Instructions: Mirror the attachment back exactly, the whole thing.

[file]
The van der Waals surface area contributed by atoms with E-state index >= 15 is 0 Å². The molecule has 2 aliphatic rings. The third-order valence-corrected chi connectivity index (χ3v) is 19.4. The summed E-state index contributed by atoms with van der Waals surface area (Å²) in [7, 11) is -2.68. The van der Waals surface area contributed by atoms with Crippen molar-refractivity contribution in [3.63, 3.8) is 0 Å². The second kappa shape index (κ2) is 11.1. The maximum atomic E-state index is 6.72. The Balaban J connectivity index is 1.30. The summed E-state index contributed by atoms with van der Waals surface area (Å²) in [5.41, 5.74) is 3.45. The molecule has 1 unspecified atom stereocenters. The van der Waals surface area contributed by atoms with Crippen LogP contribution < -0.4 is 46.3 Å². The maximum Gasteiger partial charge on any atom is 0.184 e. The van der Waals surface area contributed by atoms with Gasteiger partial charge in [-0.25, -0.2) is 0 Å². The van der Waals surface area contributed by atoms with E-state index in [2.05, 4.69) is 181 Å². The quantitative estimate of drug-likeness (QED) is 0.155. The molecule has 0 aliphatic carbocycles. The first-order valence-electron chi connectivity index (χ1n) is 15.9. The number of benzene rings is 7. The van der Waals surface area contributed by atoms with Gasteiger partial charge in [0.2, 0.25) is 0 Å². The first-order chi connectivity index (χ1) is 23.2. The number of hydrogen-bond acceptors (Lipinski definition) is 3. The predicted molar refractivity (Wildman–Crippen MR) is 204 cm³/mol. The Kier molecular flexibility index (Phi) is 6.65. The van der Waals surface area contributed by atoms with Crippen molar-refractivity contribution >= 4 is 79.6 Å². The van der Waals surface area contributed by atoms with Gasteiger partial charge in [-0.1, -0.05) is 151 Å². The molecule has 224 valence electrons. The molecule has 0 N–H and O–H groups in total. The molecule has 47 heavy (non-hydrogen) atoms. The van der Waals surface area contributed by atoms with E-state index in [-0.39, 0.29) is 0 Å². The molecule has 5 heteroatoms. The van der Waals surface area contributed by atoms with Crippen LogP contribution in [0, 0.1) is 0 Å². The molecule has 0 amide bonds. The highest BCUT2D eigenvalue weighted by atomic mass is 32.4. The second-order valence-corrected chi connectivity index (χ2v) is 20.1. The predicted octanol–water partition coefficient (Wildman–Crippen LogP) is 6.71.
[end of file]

The van der Waals surface area contributed by atoms with E-state index >= 15 is 0 Å². The molecule has 2 aliphatic rings. The third-order valence-corrected chi connectivity index (χ3v) is 19.4. The summed E-state index contributed by atoms with van der Waals surface area (Å²) in [7, 11) is -2.68. The van der Waals surface area contributed by atoms with Crippen molar-refractivity contribution in [3.63, 3.8) is 0 Å². The second kappa shape index (κ2) is 11.1. The maximum atomic E-state index is 6.72. The Balaban J connectivity index is 1.30. The summed E-state index contributed by atoms with van der Waals surface area (Å²) in [5.41, 5.74) is 3.45. The molecule has 1 unspecified atom stereocenters. The van der Waals surface area contributed by atoms with Crippen LogP contribution < -0.4 is 46.3 Å². The maximum Gasteiger partial charge on any atom is 0.184 e. The van der Waals surface area contributed by atoms with Gasteiger partial charge in [-0.25, -0.2) is 0 Å². The van der Waals surface area contributed by atoms with E-state index in [2.05, 4.69) is 181 Å². The quantitative estimate of drug-likeness (QED) is 0.155. The molecule has 0 aliphatic carbocycles. The first-order valence-electron chi connectivity index (χ1n) is 15.9. The number of benzene rings is 7. The van der Waals surface area contributed by atoms with Gasteiger partial charge in [0.2, 0.25) is 0 Å². The first-order chi connectivity index (χ1) is 23.2. The number of hydrogen-bond acceptors (Lipinski definition) is 3. The predicted molar refractivity (Wildman–Crippen MR) is 204 cm³/mol. The Kier molecular flexibility index (Phi) is 6.65. The van der Waals surface area contributed by atoms with Crippen molar-refractivity contribution >= 4 is 79.6 Å². The van der Waals surface area contributed by atoms with Gasteiger partial charge in [-0.1, -0.05) is 151 Å². The molecule has 224 valence electrons. The molecule has 0 N–H and O–H groups in total. The molecule has 47 heavy (non-hydrogen) atoms. The van der Waals surface area contributed by atoms with E-state index in [-0.39, 0.29) is 0 Å². The molecule has 5 heteroatoms. The van der Waals surface area contributed by atoms with Crippen LogP contribution in [0, 0.1) is 0 Å². The molecule has 0 amide bonds. The highest BCUT2D eigenvalue weighted by atomic mass is 32.4. The second-order valence-corrected chi connectivity index (χ2v) is 20.1. The predicted octanol–water partition coefficient (Wildman–Crippen LogP) is 6.71.